Forum

    Help a veteran feel loved

    By Creators Syndicate | From Page: A10

     
    Three old ideas going, going, gone

    By Marion Franck | From Page: A10

     
    How much drinking is too much?

    By Special to The Enterprise | From Page: A10

    Ensure that you’re protected against measles

    By Special to The Enterprise | From Page: A12

     
    Act would let patients control their own fates

    By Our View | From Page: A12

    Tom Meyer cartoon

    By Debbie Davis | From Page: A12

     
    They’re experienced and honest

    By Letters to the Editor | From Page: A12

    Toy drive was a big success

    By Letters to the Editor | From Page: A12

     
    One-way street solves dilemma

    By Letters to the Editor | From Page: A12

    Council, follow your own policies

    By Letters to the Editor | From Page: A12

     
    Wi-Fi in our schools could result in health impacts

    By Special to The Enterprise | From Page: A13

    Life goes on in Rutilio Grande, despite country’s gang violence

    By Special to The Enterprise | From Page: A13 | Gallery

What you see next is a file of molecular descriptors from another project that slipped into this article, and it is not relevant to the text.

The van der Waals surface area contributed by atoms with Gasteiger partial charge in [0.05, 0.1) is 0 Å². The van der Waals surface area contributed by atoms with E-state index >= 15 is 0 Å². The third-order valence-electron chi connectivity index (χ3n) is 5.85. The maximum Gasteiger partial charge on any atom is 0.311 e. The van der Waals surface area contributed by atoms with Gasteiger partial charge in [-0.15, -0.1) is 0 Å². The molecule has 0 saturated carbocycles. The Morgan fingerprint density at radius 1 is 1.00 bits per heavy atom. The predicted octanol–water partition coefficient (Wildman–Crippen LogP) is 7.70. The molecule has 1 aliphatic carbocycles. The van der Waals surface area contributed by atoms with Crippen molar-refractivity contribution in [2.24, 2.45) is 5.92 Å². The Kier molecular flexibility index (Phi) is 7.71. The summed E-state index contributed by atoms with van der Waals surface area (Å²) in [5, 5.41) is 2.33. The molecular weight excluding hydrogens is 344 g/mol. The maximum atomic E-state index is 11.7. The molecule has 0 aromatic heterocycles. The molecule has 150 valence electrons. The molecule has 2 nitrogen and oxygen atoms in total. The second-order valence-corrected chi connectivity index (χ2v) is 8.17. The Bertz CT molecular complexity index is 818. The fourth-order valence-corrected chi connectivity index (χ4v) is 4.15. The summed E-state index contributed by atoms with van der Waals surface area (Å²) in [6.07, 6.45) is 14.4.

.

    Sports

    Depth charge: DHS girls defeat Elk Grove

    By Spencer Ault | From Page: B1 | Gallery

     
    Blue Devil boys lose on Herd’s buzzer-beating trey

    By Enterprise staff | From Page: B1

    UCD women survive against winless UCSB

    By Enterprise staff | From Page: B1

     
    Foursome will represent Davis at national soccer tournament

    By Evan Ream | From Page: B1 | Gallery

     
    Kings get past Pacers

    By The Associated Press | From Page: B2

    Sharks blank Blackhawks

    By The Associated Press | From Page: B2

     
    UCD roundup: Aggies make a racket but fall to Sac State, Pacific

    By Enterprise staff | From Page: B2 | Gallery

    .

    Features

    .

    Arts

    .

    Business

    And the survey says: Success for Davis Chamber

    By Debbie Davis | From Page: A12

     
    Putah Creek Winery launches ‘Give Back Tuesday’

    By Special to The Enterprise | From Page: A12

    Doby Fleeman: Toward a more perfect Davis

    By Doby Fleeman | From Page: A12

     
    Ullrich Delevati, CPAs, adds senior accountant

    By Special to The Enterprise | From Page: A12

    Novozymes, Cargill continue bio-acrylic acid partnership as BASF exits

    By Special to The Enterprise | From Page: A13

     
    Seminar will cover business challenges

    By Enterprise staff | From Page: A13

    Japanese fondue dips into Davis scene

    By Wendy Weitzel | From Page: A13 | Gallery

     
    .

    Obituaries

    .

    Comics

    Comics: Sunday, February 1, 2015

    By Creator | From Page: B8